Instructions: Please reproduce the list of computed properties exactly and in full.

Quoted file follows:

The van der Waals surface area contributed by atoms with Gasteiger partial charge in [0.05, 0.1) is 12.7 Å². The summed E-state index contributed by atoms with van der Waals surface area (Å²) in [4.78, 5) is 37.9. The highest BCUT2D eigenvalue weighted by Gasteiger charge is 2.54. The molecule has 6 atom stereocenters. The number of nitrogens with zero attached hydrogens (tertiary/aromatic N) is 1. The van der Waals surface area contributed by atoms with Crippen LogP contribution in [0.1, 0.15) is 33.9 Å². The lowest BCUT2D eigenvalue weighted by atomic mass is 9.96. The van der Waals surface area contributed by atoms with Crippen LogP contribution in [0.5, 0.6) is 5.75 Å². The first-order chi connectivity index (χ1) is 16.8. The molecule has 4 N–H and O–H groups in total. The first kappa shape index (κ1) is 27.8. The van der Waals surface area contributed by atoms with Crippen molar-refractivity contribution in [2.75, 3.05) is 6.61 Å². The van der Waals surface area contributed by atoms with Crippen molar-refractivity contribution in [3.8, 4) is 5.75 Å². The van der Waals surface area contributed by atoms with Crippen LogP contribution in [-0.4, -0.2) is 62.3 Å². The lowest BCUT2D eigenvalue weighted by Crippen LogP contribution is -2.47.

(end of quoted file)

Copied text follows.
The van der Waals surface area contributed by atoms with Gasteiger partial charge in [0.05, 0.1) is 12.7 Å². The summed E-state index contributed by atoms with van der Waals surface area (Å²) in [4.78, 5) is 37.9. The highest BCUT2D eigenvalue weighted by Gasteiger charge is 2.54. The molecule has 6 atom stereocenters. The number of nitrogens with zero attached hydrogens (tertiary/aromatic N) is 1. The van der Waals surface area contributed by atoms with Crippen LogP contribution in [0.1, 0.15) is 33.9 Å². The lowest BCUT2D eigenvalue weighted by atomic mass is 9.96. The van der Waals surface area contributed by atoms with Crippen LogP contribution in [0.5, 0.6) is 5.75 Å². The first-order chi connectivity index (χ1) is 16.8. The molecule has 4 N–H and O–H groups in total. The first kappa shape index (κ1) is 27.8. The van der Waals surface area contributed by atoms with Crippen molar-refractivity contribution in [2.75, 3.05) is 6.61 Å². The van der Waals surface area contributed by atoms with Crippen molar-refractivity contribution in [3.8, 4) is 5.75 Å². The van der Waals surface area contributed by atoms with Crippen LogP contribution in [-0.4, -0.2) is 62.3 Å². The lowest BCUT2D eigenvalue weighted by Crippen LogP contribution is -2.47.